 Self-concept connected to academic achievement
Native Americans Students & Ethnic Identity
 Achievement
 Persistence greater for students who’s EI was more well
developed 11
 Psychological Adjustment
 No conclusive relationship found between EI and
psychological adjustment
 Higher level of EI and Ego development helps competence, but
intensifies emotional experiences
Native Americans Students & Ethnic Identity
 Behavior
 Impulsive Native American adolescents found to have least
developed EI and highest level of interpersonal vulnerability
 Higher levels of EI associated with lower aggression, social
problem behavior
 Interpersonal relationships
 Higher levels of EI associated with less peer conflict
APPROACHES TO IMPROVING PRACTICES IN
CONSULTATION AND ASSESSMENT
Approaches
 System-wide:
 Identify school factors contributing to difficulties
 Enlist diverse multidisciplinary planning teams
 Provide high quality pre-referral services
 Learn culturally appropriate behavior management strategies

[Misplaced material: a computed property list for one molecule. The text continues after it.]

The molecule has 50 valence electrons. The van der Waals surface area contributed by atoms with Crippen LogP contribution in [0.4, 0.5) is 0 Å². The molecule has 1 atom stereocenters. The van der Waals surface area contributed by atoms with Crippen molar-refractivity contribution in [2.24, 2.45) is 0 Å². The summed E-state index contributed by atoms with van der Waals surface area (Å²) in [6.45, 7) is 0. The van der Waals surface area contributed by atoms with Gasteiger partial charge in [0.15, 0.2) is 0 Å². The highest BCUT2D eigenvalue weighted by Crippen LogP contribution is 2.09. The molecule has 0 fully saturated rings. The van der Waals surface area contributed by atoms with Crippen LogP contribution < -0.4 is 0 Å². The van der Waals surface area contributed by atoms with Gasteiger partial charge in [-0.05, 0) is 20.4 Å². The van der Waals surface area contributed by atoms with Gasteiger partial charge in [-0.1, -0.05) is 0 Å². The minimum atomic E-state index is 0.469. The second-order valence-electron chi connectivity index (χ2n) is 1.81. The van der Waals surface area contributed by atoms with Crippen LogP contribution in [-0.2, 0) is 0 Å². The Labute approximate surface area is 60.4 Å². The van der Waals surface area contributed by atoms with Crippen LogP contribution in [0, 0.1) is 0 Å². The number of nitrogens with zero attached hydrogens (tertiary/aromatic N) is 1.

 Alternative assessment methods
 Diversify curriculum
 Provide “Bridge” programs
Approaches Continued...
 Teacher
 Provide culturally appropriate and diverse behavior
management strategies
 Provide alternative explanations for teacher observations
 Encourage cultural self-awareness
 Encourage higher expectations
 Provide concrete information
Approaches Continued...
The illiterate of the 21st century will not be those who cannot read and
write, but those who cannot learn, unlearn, and relearn. Alvin Toffler
 Family and Child
 Set higher standards and provide realistic honest feedback
 Emphasis the pragmatic and relevant function of education
in the lives of specific groups
 Institute practices that embed achievement as part of